Glossary
G-9
Fibrillation
Condition of rapid and irregular or out-of-phase heart con-
tractions.
Fibrin
(fi
9
brin) Fibrous insoluble protein formed during blood clotting.
Fibrinogen
(fi-brin
9
o-jin) A soluble blood protein that is converted to
insoluble fibrin during blood clotting.
Fibrinolysis
Process that removes unneeded blood clots when healing
has occurred.
Fibroblast
(fi
9
bro-blast) Young, actively mitotic cell that forms the fibers
of connective tissue.
Fibrocartilage
Te most compressible type of cartilage; resistant to
stretch. Forms vertebral discs and knee joint cartilages.
Fibrocyte
(fi
9
bro-sīt) Mature fibroblast; maintains the matrix of fibrous
types of connective tissue.
Fibrosis
Proliferation of fibrous connective tissue called scar tissue.
Fibrous joints
Bones joined by fibrous tissue; no joint cavity is present.
Filtrate
A plasma-derived fluid that is processed by the renal tubules to
form urine.
Filtration
Passage of a solvent and dissolved substances through a mem-
brane or filter.
First-degree burn
A burn in which only the epidermis is damaged.
Fissure
(fih
9
sher) (1) A groove or cle±; (2) the deepest depressions or
inward folds on the brain.
Fixator
(fix
9
a-ter) Muscle that immobilizes one or more bones, allowing
other muscles to act from a stable base.
Flagellum
(flah-jel
9
lum) Long, whiplike cellular extension containing
microtubules; propels sperm and some single-celled eukaryotes.
Flexion
(flek
9
shun) Movement that decreases the angle of the joint, e.g.,
bending the knee from a straight to an angled position.
Flexor (withdrawal) reflex
Reflex initiated by a painful stimulus (actual
or perceived); causes automatic withdrawal of the threatened body part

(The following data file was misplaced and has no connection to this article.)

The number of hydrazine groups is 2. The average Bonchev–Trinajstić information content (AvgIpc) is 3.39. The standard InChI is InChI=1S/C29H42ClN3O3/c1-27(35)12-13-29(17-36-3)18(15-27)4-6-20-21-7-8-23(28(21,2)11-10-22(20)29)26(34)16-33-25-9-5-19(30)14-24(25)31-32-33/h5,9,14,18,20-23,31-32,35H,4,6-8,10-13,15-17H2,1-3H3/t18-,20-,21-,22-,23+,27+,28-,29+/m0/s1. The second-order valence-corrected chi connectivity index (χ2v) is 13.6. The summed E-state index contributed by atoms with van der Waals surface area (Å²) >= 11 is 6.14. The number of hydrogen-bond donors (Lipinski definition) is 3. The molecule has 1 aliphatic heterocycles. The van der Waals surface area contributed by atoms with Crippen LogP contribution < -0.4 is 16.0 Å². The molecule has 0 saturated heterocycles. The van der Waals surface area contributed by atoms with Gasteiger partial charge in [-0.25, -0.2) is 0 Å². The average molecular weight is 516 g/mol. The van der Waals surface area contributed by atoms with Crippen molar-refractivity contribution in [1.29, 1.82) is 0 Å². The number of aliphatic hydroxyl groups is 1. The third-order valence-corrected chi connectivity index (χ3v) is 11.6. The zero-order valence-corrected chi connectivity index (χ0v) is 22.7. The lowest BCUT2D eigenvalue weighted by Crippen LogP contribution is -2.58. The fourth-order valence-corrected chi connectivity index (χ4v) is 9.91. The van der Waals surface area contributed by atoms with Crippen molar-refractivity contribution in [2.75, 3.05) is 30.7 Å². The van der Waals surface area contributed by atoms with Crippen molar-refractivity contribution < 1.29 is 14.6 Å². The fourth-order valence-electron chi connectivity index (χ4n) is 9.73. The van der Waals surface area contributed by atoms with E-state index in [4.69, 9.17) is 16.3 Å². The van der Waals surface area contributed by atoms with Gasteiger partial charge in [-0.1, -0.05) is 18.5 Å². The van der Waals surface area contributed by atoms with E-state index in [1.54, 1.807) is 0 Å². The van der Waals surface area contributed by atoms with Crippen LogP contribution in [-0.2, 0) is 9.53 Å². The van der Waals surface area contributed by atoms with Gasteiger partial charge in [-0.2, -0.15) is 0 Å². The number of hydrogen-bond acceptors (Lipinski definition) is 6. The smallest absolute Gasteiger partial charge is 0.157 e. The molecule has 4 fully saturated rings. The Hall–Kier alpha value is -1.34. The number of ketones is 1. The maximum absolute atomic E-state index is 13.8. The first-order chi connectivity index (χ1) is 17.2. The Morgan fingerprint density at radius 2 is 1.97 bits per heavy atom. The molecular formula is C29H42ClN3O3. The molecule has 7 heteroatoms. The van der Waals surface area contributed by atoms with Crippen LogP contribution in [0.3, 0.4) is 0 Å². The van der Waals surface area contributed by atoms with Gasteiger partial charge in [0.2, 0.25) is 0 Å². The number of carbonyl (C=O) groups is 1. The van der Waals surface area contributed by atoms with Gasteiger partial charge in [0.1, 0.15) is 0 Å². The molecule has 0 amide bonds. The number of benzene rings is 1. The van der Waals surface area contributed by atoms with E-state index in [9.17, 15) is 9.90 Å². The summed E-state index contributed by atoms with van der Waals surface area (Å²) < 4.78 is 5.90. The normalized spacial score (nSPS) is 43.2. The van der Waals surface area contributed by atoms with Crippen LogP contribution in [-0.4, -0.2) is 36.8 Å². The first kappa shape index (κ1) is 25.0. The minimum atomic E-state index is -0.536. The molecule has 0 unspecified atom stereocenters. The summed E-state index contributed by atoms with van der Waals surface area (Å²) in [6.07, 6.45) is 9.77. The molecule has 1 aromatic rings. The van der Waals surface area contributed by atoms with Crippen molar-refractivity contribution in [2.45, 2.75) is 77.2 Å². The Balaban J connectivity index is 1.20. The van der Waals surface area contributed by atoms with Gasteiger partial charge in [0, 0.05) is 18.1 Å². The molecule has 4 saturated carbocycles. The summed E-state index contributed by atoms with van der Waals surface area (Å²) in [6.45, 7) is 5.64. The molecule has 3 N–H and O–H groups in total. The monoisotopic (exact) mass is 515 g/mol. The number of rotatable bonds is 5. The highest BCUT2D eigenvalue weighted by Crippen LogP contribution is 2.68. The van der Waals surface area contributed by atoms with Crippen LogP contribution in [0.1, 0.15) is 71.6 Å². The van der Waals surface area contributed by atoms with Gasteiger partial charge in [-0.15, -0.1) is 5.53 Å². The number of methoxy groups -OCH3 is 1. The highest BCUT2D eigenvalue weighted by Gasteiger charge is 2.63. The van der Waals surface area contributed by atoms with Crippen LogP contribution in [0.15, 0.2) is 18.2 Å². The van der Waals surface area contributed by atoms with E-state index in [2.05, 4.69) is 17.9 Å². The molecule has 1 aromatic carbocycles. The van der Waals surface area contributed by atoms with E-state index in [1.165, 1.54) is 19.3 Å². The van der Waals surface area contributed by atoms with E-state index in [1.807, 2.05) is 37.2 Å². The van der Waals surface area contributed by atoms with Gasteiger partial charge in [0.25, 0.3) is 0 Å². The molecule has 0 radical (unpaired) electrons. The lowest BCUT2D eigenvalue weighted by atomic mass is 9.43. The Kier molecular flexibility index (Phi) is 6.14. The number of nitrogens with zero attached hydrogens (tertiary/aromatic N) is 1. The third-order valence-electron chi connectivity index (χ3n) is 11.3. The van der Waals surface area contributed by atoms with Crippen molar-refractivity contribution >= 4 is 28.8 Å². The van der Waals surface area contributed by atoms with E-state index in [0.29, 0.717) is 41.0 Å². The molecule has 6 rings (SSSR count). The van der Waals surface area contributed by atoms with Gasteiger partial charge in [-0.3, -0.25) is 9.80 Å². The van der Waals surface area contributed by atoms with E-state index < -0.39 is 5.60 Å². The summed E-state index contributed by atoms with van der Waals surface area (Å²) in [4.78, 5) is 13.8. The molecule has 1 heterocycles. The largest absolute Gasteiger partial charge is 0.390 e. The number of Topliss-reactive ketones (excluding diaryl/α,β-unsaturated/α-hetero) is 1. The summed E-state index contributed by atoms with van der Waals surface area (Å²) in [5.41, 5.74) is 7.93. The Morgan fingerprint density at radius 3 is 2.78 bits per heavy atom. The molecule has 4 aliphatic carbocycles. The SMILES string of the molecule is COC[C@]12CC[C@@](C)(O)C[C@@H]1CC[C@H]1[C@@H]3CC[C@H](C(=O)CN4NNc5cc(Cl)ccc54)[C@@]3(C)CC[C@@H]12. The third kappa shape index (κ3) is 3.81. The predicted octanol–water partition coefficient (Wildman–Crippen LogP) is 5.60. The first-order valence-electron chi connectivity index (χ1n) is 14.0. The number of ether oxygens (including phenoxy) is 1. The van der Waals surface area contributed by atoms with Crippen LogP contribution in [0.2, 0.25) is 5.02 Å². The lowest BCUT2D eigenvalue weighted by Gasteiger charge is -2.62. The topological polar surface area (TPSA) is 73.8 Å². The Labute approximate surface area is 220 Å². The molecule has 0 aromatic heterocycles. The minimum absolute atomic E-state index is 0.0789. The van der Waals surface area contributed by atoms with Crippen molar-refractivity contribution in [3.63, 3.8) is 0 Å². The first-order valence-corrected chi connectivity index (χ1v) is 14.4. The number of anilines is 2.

from the stimulus.
Fluid mosaic model
A depiction of the structure of the membranes of a
cell as phospholipid bilayers in which proteins are dispersed.
Follicle
(fah
9
lih-kul) (1) Ovarian structure consisting of a developing egg
surrounded by one or more layers of follicle cells; (2) colloid-containing
structure of the thyroid gland; (3) B cell–rich region in lymphoid tissue.
Follicle-stimulating hormone (FSH)
Hormone produced by the ante-
rior pituitary that stimulates ovarian follicle production in females and
sperm production in males.
Fontanelles
(fon
0
tah-nelz
9
) Fibrous membranes at the angles of cranial
bones that accommodate brain growth in the fetus and infant.
Foramen
(fo-ra
9
men) Hole or opening in a bone or between body cavities.
Forebrain (prosencephalon)
Anterior portion of the brain consisting of
the telencephalon and the diencephalon.
Formed elements
Cellular portion of blood.
Fossa
(fos
9
ah) A depression, o±en an articular surface.
Fovea
(fo
9
ve-ah) A pit.
Fracture
A break in a bone.
Free radicals
Highly reactive chemicals with unpaired electrons that can
scramble the structure of proteins, lipids, and nucleic acids.
Frontal (coronal) plane
Longitudinal (vertical) plane that divides the
body or an organ into anterior and posterior parts.
Fulcrum
Te fixed point on which a lever moves when a force is applied.
Fundus
(fun
9
dus) Base of an organ; part farthest from the opening of the
organ. For example, the posterior wall of the eye.